Call it visual spinach, but PBS remains the one network that devotes itself with gusto to unsexy issues other networks only cover in soundbites. This week’s global-health series takes a disheartening topic and finds a stirring angle, focusing on the historical and present-day individuals and groups that have doggedly set out to eradicate diseases like polio and malaria. There’s no false optimism here—the continuing threat of AIDS and the threat of new diseases like avian flu get their own episodes. But rather than trafficking in titillation and fear, Rx for Survival is designed to inspire. Future Doctors Without Borders volunteers, unite and take over.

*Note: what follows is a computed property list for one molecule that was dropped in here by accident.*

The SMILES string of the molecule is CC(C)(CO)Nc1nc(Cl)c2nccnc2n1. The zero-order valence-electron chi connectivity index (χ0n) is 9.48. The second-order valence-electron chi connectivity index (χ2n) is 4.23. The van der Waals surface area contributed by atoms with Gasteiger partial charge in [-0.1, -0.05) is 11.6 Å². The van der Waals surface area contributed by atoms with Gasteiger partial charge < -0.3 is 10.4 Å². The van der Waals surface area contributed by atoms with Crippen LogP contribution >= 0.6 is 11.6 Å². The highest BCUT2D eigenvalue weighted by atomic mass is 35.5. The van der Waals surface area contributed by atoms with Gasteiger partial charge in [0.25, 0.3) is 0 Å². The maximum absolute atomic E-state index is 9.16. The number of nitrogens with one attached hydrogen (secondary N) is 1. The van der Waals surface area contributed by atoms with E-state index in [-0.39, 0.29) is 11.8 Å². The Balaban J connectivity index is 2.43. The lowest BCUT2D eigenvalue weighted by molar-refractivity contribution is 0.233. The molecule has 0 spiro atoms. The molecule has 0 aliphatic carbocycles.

Now, the news magazine hosted by David Brancaccio after Bill Moyers’s departure, follows up on Rx for Survival by investigating America’s knotty relationship to AIDS relief. Bush announced his intention to dedicate $15 billion to fight the epidemic internationally, but conservatives in Congress added a loophole: A third of these funds must promote abstinence rather than condoms. Much of this program sifts through the struggle over resources, and the role that ideology plays in muddying the waters of global health.
This article from the Village Voice Archive was posted on October 25, 2005